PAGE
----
Moro Meza grave

Moro Meza grave
103 x 75 mm | Print gelatin silver
There are records relating to alternative images that we do not have scans for in the database:
1998.345.55 - Lantern slide glass , (103 x 75 mm)
Sulphide staining [EE 1989]
Date of Print:
Previous PRM Number:
Previous Other Number:
IV 5

Accession Number:
The grave of a man or woman once in or near a homestead but now in the bush, being of the type known as dolmen with a flat horizontal stone supported below on a number of upright stones. This type of grave was constructed for the eldest of siblings. Such megalithic grave markers were peculiar to the Moro Meza, and was not generally found among other so-called Moro groups neighbouring.
Edward Evan Evans-Pritchard
Date of Photo:
[Southern Sudan] Western Equatoria Amadi District
Moro Meza
PRM Source:
Edward Evan Evans-Pritchard
Donated 1966
Other Owners:
E. E. Evans-Pritchard Collection
Grave , Grave Marker , Megalith
Original catalogue lists in Manuscript Collections. Additional material in related documents files. [CM 27/9/2005]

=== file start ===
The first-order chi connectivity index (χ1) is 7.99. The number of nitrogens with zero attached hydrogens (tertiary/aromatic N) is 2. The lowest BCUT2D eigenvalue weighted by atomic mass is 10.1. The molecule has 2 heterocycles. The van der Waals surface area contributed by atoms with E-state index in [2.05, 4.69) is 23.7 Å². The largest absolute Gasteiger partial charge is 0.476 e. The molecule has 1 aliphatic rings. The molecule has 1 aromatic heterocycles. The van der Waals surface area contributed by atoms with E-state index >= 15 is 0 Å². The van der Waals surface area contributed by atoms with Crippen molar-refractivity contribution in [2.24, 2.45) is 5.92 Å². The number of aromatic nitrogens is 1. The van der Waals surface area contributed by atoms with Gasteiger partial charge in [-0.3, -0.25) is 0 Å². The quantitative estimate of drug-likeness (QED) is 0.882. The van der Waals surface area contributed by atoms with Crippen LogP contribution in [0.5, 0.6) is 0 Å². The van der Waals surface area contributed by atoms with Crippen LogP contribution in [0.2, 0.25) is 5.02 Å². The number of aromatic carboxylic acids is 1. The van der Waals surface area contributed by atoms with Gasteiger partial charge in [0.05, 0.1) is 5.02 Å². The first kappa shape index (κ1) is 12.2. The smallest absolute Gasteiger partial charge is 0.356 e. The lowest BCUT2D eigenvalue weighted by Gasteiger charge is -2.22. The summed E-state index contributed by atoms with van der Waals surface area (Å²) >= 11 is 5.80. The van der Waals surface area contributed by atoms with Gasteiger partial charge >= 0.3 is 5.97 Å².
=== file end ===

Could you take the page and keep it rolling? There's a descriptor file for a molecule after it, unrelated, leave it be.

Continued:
Primary Documentation:
PRM Accession Records - Accession Book Entry [p. 98] 1966.27 [1 - 24] G[ift] PROFESSOR E. E. EVANS-PRITCHARD; INST. OF SOCIAL ANTHROPOLOGY, 51 BANBURY RD. OXFORD - 1966.27.19 - S. SUDAN, DARFUNG. VARIOUS TRIBES. Box of negatives in envelopes, [1 - 242] & 1966.27.20 - Box of prints of these negatives [refers to object 1966.27.19] [1 - 242], in envelopes.

Note on print reverse ms pencil - "Grave of first-born"

Notes on card mount ms pencil - "SS lower half 8.89"

Other Information:
In Megalithic Grave-Monuments in the Anglo-Egyptian Sudan and other parts of East Africa, Antiquity, IX, No.34 1935, page 156 E. E. Evans-Pritchard notes that '[t]he dolmen type of grave consists of a ring of generally three, four or five, upright stones with a large slab placed over them so as to give the appearance of a table... [t]his type of grave is used for first-born children. The grave of a boy has three and that of a girl four stones.' [Chris Morton 1/3/2004]
Christopher Morton 1/3/2004 [Southern Sudan Project]
Funded by Arts and Humanities Research Council
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